http://www.immunize.org/vis/ta_flu06.pdf

To obtain a ready-to-print (PDF) version of the Inactivated Influenza VIS in Vietnamese, go to:
http://www.immunize.org/vis/vn_flu06.pdf

To obtain it in English, go to:
http://www.immunize.org/vis/2flu.pdf

(2) Healthy Roads Media provided a translation of the MMR VIS in French.

To obtain a ready-to-print (PDF) version of the MMR VIS in French, go to: http://www.immunize.org/vis/fr_mmr98.pdf

To obtain it in English, go to:
http://www.immunize.org/vis/mmr03.pdf

For information about the use of VISs, and for VISs in more than 30 languages, visit IAC's VIS web section at http://www.immunize.org/vis

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2 FDA approves new smallpox vaccine

On September 1, the Food and Drug Administration (FDA) issued a press release announcing that it had approved a second-generation smallpox vaccine made by Acambis Inc.

The vaccine, ACAM2000, is intended for the inoculation of people at high risk of exposure to smallpox and could be used to protect individuals and populations during a bioterrorist attack. It will be included in CDC's Strategic National Stockpile of medical supplies.

To access the press release from the FDA, go to:
http://www.fda.gov/bbs/topics/NEWS/2007/NEW01693.html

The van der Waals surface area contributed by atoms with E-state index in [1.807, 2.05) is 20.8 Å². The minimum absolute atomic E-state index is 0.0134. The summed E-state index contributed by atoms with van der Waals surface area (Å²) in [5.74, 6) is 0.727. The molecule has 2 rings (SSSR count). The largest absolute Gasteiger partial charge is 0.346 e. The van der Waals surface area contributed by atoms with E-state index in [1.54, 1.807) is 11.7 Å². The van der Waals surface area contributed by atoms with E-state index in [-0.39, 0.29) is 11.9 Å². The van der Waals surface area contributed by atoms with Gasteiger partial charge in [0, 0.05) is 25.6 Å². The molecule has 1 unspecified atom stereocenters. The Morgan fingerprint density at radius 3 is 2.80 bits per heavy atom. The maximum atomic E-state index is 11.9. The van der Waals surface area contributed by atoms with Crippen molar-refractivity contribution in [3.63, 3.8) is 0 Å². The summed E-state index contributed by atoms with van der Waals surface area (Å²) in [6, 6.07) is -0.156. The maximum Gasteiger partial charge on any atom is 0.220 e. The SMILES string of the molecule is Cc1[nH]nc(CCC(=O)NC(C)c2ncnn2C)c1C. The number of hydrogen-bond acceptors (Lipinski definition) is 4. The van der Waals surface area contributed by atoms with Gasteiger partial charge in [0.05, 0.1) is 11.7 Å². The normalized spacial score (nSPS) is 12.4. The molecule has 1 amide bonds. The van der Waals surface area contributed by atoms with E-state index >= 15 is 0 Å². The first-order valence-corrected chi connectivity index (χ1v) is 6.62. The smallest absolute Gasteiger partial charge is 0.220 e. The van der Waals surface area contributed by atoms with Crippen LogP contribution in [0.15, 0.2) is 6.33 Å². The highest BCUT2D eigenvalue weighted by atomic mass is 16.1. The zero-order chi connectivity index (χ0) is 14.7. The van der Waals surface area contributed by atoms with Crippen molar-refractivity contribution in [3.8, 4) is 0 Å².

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3 IAC updates patient- and professional-education materials

IAC recently made changes to six of its print educational materials. Details follow.

(1) "Summary of Recommendations for Childhood and Adolescent Immunization" was updated to reflect recommendation changes for influenza and meningococcal vaccines.

To access this revised professional-education piece, go to:
http://www.immunize.org/catg.d/p2010.pdf

(2) "Summary of Recommendations for Adult Immunization" was updated to take into account changes in influenza, MMR, varicella, and meningococcal vaccine recommendations.

To access this revised professional-education piece, go to:
http://www.immunize.org/catg.d/p2011.pdf

(3) "Questions Frequently Asked about Hepatitis B" was completely updated.

To access this five-page piece for the general public, go to:
http://www.immunize.org/catg.d/p4090.pdf

(4) "Screening Questionnaire for Child and Teen Immunization" had one question added.

To access the revised version, go to:
http://www.immunize.org/catg.d/p4060.pdf

(5) "Screening Questionnaire for Intranasal Influenza Vaccination" was updated with minor changes.

To access the revised version, go to: